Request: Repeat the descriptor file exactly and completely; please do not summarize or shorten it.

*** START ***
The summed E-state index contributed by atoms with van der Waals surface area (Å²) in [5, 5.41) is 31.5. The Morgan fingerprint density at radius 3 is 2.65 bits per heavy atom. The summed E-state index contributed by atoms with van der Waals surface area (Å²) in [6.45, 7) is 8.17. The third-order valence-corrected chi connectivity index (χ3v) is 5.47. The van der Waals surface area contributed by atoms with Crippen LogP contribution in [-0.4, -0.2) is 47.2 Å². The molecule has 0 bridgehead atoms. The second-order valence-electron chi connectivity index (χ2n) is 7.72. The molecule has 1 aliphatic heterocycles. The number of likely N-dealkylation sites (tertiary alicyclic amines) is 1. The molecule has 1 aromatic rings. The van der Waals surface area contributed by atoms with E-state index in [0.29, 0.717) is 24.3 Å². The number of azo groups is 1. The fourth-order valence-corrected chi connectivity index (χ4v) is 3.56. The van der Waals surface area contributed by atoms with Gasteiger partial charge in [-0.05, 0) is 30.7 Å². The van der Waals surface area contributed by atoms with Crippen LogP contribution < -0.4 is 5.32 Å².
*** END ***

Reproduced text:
The summed E-state index contributed by atoms with van der Waals surface area (Å²) in [5, 5.41) is 31.5. The Morgan fingerprint density at radius 3 is 2.65 bits per heavy atom. The summed E-state index contributed by atoms with van der Waals surface area (Å²) in [6.45, 7) is 8.17. The third-order valence-corrected chi connectivity index (χ3v) is 5.47. The van der Waals surface area contributed by atoms with Crippen LogP contribution in [-0.4, -0.2) is 47.2 Å². The molecule has 0 bridgehead atoms. The second-order valence-electron chi connectivity index (χ2n) is 7.72. The molecule has 1 aliphatic heterocycles. The number of likely N-dealkylation sites (tertiary alicyclic amines) is 1. The molecule has 1 aromatic rings. The van der Waals surface area contributed by atoms with E-state index in [0.29, 0.717) is 24.3 Å². The number of azo groups is 1. The fourth-order valence-corrected chi connectivity index (χ4v) is 3.56. The van der Waals surface area contributed by atoms with Gasteiger partial charge in [-0.05, 0) is 30.7 Å². The van der Waals surface area contributed by atoms with Crippen LogP contribution < -0.4 is 5.32 Å².